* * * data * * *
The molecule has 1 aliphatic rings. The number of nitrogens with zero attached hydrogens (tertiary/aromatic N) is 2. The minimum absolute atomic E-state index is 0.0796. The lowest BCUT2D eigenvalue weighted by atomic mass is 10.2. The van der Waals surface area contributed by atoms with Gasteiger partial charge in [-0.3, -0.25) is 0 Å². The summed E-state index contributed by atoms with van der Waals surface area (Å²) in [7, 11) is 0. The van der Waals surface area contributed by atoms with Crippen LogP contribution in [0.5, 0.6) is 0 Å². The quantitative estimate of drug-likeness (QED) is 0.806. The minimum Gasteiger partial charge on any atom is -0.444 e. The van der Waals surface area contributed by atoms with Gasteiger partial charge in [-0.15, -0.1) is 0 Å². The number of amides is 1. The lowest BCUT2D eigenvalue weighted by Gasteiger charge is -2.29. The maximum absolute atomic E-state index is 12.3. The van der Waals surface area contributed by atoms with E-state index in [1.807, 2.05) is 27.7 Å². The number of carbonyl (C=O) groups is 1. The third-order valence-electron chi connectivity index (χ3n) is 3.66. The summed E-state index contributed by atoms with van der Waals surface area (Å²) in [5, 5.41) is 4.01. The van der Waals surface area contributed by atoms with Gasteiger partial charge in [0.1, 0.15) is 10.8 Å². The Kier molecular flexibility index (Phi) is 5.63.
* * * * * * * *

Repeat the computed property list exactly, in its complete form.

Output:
The molecule has 1 aliphatic rings. The number of nitrogens with zero attached hydrogens (tertiary/aromatic N) is 2. The minimum absolute atomic E-state index is 0.0796. The lowest BCUT2D eigenvalue weighted by atomic mass is 10.2. The van der Waals surface area contributed by atoms with Gasteiger partial charge in [-0.3, -0.25) is 0 Å². The summed E-state index contributed by atoms with van der Waals surface area (Å²) in [7, 11) is 0. The van der Waals surface area contributed by atoms with Crippen LogP contribution in [0.5, 0.6) is 0 Å². The quantitative estimate of drug-likeness (QED) is 0.806. The minimum Gasteiger partial charge on any atom is -0.444 e. The van der Waals surface area contributed by atoms with Gasteiger partial charge in [-0.15, -0.1) is 0 Å². The number of amides is 1. The lowest BCUT2D eigenvalue weighted by Gasteiger charge is -2.29. The maximum absolute atomic E-state index is 12.3. The van der Waals surface area contributed by atoms with E-state index in [1.807, 2.05) is 27.7 Å². The number of carbonyl (C=O) groups is 1. The third-order valence-electron chi connectivity index (χ3n) is 3.66. The summed E-state index contributed by atoms with van der Waals surface area (Å²) in [5, 5.41) is 4.01. The van der Waals surface area contributed by atoms with Gasteiger partial charge in [0.1, 0.15) is 10.8 Å². The Kier molecular flexibility index (Phi) is 5.63.